More Parts Of The US Need To Know About Egg Gravy

Ask any southerner what the region's most iconic breakfast dish is, and the majority will probably answer biscuits and gravy. And that doesn't involve the brown brothy stuff you serve at Thanksgiving, but what is known as country or white gravy, which is made from fat (usually butter or drippings), flour, milk, and seasonings. Within the American South, there exists a lesser-known iteration called egg gravy. That's a shame because egg gravy is a delicious addition to any breakfast table. 

Egg gravy consists of white country gravy and sliced hard-boiled eggs. The more common version is, of course, sausage gravy, which adds fried ground sausage to the mix. But egg gravy is a delicious, affordable, and meatless alternative. If the concept of egg gravy immediately turns you off, consider how many times your typical biscuits and gravy are served with a side of eggs, so why not add them directly into the gravy? 

Lean times lead to gravy

Egg gravy was created for the same reason all gravy is — out of necessity. As Sara Roahen and John T. Edge write in "The Southern Foodways Alliance Community Cookbook," "The Southern way with gravies was born of privation. . . . And when folks are poor, folks make do. Which means folks make gravy" (via The Washington Post). Country gravy was a low-cost, low-ingredient, high-calorie meal that could be served over equally affordable biscuits and satisfy hunger without breaking the bank.

The reason sausage became the go-to gravy mix-in is because frying the meat caused it to release a ton of fat, which gave the perfect base for a roux. While pork was somewhat affordable and perceived as low-class meat, many folks struggled to afford it. That's when the roux would be made from just oil and flour. But with pork out of the budget, people still wanted extra richness, protein, and calories in their gravy, so the natural progression would be to turn to chicken eggs.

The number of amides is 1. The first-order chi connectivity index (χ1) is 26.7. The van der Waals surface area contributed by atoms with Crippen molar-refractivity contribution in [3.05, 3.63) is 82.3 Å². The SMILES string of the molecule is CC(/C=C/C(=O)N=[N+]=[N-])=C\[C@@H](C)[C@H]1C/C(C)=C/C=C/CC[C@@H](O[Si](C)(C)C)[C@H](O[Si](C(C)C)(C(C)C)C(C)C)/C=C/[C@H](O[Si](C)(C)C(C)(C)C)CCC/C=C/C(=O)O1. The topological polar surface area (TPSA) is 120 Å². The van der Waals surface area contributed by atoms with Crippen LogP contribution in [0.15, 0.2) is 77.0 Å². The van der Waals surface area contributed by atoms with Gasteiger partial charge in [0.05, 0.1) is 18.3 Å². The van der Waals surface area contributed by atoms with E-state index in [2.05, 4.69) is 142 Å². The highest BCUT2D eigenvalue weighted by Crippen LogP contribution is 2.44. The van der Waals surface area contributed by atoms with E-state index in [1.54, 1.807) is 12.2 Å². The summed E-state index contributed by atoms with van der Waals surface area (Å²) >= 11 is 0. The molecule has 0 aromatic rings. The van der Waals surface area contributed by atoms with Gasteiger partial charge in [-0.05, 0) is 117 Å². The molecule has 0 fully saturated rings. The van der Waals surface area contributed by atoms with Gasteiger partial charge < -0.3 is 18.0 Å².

While egg prices have sharply increased recently, they have traditionally been an economical way to pack calories and nutrients into dishes. A single boiled egg carries 72 calories, with 6 grams of protein and 5 grams of fat. Basically, eggs were a great way to stretch the barebones country gravy and keep bellies full. 

Egg gravy is a pleasure to eat

But egg gravy shouldn't just be eaten in lean times when it's sincerely delicious. Megan Ulu-Lani Boyanton shares that while this dish was born out of paycheck-stretching necessity, she grew up eating it just because she liked it and continues to make it for her own family. Plus, as more folks are trying to decrease their meat consumption to reduce their carbon footprint, it's essential we find equally delicious sustainable alternatives to our meat-centric favorites. So why not mix up a batch of egg gravy for a weekend breakfast?

To make egg gravy, you'll start like you would any gravy, with a roux. You can use oil, but butter will make the gravy much richer and creamier. After your roux turns golden brown, it's time to slowly add in your milk. When it's velvety but not runny, creamy but not thick, it's time to season with salt and pepper. You can also add in cajun or creole seasoning. In a separate pot, hard boil your eggs, shell them, then slice or chop them and mix them in, leaving a few slices to sit on top as an eggy garnish. Serve over toast, biscuits, or breakfast potatoes for a stunning and underrated southern meal.